That would be news to the companies involved, when criminal prosecution by the DOJ is effectively a corporate death sentence.
Still, a National Journal article on GSK's recent settlement with the Justice Department reads like it was written by Public Citizen (and in fact quotes them prominently). As a result the article is disturbingly one-sided on how companies negotiate with the federal government over allegations of wrong doing, particularly for off-label promotions.
National Journal writes that,
In the world of pharmaceuticals, billion dollar profits aren't unusual. Now billion dollar settlements are becoming more common, often because the manufacturers push doctors to prescribe drugs for uses the Food and Drug Administration hasn't blessed. ...
In addition to paying big fines, pharmaceutical companies that settle with the feds often sign agreements to stop illegal practices. But business opportunities keep luring them to violate the law. GlaxoSmithKline generated about $43 billion in revenue in 2011, according to its annual report, for a profit of $12 billion. That $3 billion charge wasn't peanuts, but it was a tolerable loss. Which may explain why, even though the company signed a seven-year "corporate integrity agreement" in
2003, some offenses occurred while it was still on probation. ...
The government is aware of the problem. "Providers that engage in health care fraud may consider civil penalties and criminal fines a cost of doing business," Lewis Morris, chief counsel in the Health and Human Services Department's inspector general's office, told Congress last year. "As long as the profit from fraud outweighs those costs, abusive corporate behavior is likely to continue." But there's only so much regulatory officials can do. After all, the drugmakers provide patients with lifesaving lifesaving medicines, so officials can't exactly toss
them out of Medicare and Medicaid.
The article goes on to quote Sidney Wolfe, from Public Citizen, to the effect that current law doesn't give prosecutors any "credible threat of harm to corporation's bottom line," and that even stiffer legislation is required, by way of barring any healthcare executives convicted of wrongdoing from ever working with the government (Medicare and Medicaid) ever again.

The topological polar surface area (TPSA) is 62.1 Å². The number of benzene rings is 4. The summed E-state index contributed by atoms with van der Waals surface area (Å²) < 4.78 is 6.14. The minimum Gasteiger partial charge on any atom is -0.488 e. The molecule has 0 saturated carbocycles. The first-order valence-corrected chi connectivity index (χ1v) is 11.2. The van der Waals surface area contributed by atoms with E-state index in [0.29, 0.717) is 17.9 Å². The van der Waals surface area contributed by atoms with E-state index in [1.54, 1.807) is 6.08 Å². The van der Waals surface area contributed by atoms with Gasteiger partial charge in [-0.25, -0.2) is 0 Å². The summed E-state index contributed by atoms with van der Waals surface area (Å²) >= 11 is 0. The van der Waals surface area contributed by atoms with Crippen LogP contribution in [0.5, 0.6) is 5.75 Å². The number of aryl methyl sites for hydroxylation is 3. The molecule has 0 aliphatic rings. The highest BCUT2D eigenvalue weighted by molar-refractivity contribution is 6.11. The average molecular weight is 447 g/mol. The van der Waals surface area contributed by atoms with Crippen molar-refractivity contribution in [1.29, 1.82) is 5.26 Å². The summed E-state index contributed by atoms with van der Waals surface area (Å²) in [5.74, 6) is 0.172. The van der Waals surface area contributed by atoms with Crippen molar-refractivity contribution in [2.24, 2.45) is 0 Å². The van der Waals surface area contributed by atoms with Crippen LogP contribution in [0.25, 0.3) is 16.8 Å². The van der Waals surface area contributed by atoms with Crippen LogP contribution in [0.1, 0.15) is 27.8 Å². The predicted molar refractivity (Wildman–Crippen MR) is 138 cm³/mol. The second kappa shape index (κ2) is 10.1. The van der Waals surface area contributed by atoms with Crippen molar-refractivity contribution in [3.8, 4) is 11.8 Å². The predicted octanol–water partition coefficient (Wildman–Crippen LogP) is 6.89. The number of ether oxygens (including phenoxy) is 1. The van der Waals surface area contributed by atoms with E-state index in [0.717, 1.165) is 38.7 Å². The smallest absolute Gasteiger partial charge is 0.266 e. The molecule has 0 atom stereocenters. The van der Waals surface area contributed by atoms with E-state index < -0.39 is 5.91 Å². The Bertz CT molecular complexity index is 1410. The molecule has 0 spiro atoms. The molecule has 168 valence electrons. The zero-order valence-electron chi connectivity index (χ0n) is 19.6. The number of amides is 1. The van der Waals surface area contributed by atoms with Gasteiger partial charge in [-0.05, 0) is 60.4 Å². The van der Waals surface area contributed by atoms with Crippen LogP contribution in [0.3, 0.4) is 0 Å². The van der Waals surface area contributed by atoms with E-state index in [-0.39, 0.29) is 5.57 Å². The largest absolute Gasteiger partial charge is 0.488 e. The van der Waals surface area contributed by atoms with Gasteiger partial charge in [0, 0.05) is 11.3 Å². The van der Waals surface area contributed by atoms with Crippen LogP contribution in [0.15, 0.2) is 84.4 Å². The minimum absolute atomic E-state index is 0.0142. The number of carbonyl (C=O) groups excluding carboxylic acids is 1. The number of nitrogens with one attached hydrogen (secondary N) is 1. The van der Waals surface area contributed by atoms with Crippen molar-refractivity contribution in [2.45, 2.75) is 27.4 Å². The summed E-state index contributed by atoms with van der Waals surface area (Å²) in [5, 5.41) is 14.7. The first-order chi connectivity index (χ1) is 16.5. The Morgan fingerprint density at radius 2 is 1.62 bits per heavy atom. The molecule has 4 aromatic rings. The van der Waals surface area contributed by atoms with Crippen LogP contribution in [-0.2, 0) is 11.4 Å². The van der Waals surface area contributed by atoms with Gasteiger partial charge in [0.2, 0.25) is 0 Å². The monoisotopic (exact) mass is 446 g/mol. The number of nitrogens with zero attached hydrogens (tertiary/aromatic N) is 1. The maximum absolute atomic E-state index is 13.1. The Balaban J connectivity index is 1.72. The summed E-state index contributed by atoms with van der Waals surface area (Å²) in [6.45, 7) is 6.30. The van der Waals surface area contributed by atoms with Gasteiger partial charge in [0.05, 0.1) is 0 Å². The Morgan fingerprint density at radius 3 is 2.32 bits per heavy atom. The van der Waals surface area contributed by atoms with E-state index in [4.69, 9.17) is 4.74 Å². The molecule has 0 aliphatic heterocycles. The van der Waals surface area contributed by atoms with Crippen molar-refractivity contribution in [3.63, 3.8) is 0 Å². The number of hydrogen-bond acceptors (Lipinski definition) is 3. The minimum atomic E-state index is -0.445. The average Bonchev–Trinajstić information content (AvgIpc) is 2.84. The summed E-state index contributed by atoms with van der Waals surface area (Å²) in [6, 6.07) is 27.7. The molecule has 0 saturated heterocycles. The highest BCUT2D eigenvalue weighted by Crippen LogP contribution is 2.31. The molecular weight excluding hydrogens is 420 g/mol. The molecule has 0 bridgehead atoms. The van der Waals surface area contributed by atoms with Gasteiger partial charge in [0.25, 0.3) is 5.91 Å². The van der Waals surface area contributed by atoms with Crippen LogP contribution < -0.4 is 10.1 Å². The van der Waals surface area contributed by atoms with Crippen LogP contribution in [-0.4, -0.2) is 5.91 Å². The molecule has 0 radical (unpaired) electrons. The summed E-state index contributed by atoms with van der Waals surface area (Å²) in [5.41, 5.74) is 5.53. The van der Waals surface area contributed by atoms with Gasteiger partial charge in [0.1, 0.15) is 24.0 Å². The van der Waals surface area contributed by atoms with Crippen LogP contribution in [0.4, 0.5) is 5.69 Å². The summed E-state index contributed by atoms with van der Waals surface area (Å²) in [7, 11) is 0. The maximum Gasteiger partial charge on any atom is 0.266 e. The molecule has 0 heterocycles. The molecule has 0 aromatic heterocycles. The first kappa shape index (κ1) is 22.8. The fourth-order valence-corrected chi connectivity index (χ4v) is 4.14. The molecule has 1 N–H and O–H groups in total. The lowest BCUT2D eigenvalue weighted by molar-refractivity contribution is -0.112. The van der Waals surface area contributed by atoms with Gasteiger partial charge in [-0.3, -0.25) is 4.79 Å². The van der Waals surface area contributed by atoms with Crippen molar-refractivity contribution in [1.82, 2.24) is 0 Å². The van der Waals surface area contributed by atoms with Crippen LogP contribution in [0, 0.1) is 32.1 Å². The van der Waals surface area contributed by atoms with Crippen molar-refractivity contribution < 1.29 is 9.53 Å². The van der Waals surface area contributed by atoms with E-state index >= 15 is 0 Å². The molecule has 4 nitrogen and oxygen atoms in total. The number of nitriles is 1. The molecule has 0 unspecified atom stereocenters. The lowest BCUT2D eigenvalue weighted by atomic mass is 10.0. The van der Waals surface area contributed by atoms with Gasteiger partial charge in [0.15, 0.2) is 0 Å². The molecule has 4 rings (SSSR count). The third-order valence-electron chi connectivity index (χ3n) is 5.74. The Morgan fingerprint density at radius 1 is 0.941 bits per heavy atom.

The article never tells you that, in fact, companies convicted of illegal marketing practices can be banned ("debarred") from doing business with the government - an effective death sentence for pharmaceutical manufacturers, since a large part of their revenues comes from public programs like Medicare and Medicaid. This is exactly the cudgel that the DOJ uses to negotiate expensive and burdensome multibillion dollar settlements and compliance agreements from companies.
Indeed, none of these cases go to court for that very reason, even when companies could litigate the factual issues at stake. Granted, DOJ would much prefer not to kick any company out of Medicare or Medicaid, but to say that they have no credible leverage in their negotiations with companies - or that companies simply shrug these settlements off as a cost of doing business - is ludicrous.
My colleague Jim Copland explained the enormous power the federal government wields in these types of suits in a recent paper:
Many businesses can ill afford to fight a criminal investigation: criminal inquiries place significant pressure on stock prices and can impair companies' ability to obtain credit, and businesses in some industries can be debarred from government contracting or denied government licenses upon an indictment or conviction. Precisely because companies cannot afford to face trial and because DPAs and NPAs enable prosecutors to punish perceived corporate wrongdoing without going to trial or facing the specter of an Andersen-like collapse, these tools have become increasingly commonplace. ...